U.S. Says Kenya’s Cobalt Deposits Not Sufficient to Warrant Intervention

WASHINGTON—Expressing frustration over the lack of a viable pretext for military action, U.S. officials confirmed Monday that they were disappointed by the recent discovery of cobalt deposits in Kenya, saying it was not enough to warrant sending democracy to the African nation.

“We were hoping to find something more substantial, like uranium or oil, that would give us a clear reason to invade and liberate the Kenyan people from their oppressive regime,” said a Pentagon spokesperson, who added that the estimated 500 tons of cobalt, a metal used in batteries and alloys, was “barely worth the trouble” of deploying troops, drones, and covert operatives to the region. “Sure, cobalt is nice, but those volumes are not exactly a game-changer. We need something more compelling, something that would make the American public support our humanitarian intervention and ignore the likely collateral damage.”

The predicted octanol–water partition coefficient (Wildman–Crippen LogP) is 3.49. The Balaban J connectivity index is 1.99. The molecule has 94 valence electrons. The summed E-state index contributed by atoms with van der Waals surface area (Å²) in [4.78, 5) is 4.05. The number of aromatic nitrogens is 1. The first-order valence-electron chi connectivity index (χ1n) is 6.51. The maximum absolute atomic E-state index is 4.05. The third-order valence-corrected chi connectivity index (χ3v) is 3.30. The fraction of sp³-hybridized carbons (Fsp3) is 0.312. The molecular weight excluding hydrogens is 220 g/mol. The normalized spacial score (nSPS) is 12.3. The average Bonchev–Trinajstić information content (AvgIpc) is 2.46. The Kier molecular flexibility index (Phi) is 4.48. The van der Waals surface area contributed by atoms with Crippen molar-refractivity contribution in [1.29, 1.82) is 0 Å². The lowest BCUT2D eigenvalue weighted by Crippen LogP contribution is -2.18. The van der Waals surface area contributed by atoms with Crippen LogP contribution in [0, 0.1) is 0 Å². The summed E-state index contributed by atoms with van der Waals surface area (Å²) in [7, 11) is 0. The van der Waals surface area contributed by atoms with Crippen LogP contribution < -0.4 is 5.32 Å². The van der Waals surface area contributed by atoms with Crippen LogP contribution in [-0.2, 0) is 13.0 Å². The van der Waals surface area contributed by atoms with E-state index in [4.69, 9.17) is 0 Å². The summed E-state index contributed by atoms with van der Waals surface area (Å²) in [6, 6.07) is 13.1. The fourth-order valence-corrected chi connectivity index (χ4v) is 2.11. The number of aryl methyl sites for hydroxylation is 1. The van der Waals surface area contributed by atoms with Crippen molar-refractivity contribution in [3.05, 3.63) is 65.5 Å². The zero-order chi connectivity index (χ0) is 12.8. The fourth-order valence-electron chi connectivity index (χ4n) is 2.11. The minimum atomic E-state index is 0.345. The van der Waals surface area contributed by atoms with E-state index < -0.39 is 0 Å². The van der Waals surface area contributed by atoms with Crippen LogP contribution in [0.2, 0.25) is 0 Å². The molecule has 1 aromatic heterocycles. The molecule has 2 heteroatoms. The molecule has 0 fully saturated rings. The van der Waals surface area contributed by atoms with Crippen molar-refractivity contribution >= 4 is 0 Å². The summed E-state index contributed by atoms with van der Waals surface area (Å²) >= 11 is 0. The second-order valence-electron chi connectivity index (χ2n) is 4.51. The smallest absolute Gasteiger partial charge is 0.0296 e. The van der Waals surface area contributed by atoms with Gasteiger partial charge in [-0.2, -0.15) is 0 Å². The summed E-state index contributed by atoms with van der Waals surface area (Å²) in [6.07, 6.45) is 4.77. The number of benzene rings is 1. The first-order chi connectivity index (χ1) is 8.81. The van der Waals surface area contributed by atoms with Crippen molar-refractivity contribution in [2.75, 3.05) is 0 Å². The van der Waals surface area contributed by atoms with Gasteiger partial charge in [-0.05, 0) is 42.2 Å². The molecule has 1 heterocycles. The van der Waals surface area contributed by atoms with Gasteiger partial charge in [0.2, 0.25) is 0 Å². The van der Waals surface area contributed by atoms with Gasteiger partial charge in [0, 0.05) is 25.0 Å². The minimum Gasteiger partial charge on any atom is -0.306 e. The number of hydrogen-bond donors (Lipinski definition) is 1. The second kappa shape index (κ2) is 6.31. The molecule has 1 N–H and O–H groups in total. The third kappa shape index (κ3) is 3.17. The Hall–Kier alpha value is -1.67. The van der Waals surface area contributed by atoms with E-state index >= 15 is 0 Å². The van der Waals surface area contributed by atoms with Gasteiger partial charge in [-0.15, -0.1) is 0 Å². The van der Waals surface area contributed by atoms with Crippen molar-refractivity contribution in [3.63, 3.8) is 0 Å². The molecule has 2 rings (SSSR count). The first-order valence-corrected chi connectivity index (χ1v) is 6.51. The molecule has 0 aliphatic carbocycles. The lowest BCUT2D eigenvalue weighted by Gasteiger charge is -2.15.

The spokesperson went on to say that the U.S. was still looking for other potential sources of conflict in Kenya, such as ethnic tensions, human rights violations, or terrorist threats, that could be exploited to justify a full-scale invasion.

“We’re not giving up on Kenya just yet,” the spokesperson said. “We’re confident that we’ll find something that will make us want to bring freedom and democracy to their land. The people of Kenya deserve a special attention from the United States, and we are looking forward to working with the many potential collaborators in the country.”

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